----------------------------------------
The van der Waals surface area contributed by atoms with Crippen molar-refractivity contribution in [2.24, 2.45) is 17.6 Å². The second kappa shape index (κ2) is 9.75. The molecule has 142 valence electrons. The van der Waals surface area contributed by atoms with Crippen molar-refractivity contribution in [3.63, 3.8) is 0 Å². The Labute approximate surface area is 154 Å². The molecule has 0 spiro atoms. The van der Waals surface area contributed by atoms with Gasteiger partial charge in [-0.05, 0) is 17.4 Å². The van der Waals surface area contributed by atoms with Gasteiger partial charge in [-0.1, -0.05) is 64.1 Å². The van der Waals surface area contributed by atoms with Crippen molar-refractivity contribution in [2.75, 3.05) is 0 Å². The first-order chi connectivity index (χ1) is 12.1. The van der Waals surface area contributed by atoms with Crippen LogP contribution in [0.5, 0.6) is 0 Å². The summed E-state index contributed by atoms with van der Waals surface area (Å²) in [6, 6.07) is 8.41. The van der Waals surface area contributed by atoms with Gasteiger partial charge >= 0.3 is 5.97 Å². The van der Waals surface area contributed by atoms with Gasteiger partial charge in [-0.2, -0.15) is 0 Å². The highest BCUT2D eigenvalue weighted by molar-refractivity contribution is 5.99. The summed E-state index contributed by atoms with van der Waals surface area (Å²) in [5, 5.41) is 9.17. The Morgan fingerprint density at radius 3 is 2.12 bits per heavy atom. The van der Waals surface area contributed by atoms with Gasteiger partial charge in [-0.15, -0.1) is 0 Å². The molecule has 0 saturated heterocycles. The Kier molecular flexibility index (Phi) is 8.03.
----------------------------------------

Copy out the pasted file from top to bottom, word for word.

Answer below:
The van der Waals surface area contributed by atoms with Crippen molar-refractivity contribution in [2.24, 2.45) is 17.6 Å². The second kappa shape index (κ2) is 9.75. The molecule has 142 valence electrons. The van der Waals surface area contributed by atoms with Crippen molar-refractivity contribution in [3.63, 3.8) is 0 Å². The Labute approximate surface area is 154 Å². The molecule has 0 spiro atoms. The van der Waals surface area contributed by atoms with Gasteiger partial charge in [-0.05, 0) is 17.4 Å². The van der Waals surface area contributed by atoms with Gasteiger partial charge in [-0.1, -0.05) is 64.1 Å². The van der Waals surface area contributed by atoms with Crippen molar-refractivity contribution in [2.75, 3.05) is 0 Å². The first-order chi connectivity index (χ1) is 12.1. The van der Waals surface area contributed by atoms with Crippen LogP contribution in [0.5, 0.6) is 0 Å². The summed E-state index contributed by atoms with van der Waals surface area (Å²) in [6, 6.07) is 8.41. The van der Waals surface area contributed by atoms with Gasteiger partial charge >= 0.3 is 5.97 Å². The van der Waals surface area contributed by atoms with Gasteiger partial charge in [-0.2, -0.15) is 0 Å². The highest BCUT2D eigenvalue weighted by molar-refractivity contribution is 5.99. The summed E-state index contributed by atoms with van der Waals surface area (Å²) in [5, 5.41) is 9.17. The Morgan fingerprint density at radius 3 is 2.12 bits per heavy atom. The van der Waals surface area contributed by atoms with Gasteiger partial charge in [-0.15, -0.1) is 0 Å². The molecule has 0 saturated heterocycles. The Kier molecular flexibility index (Phi) is 8.03.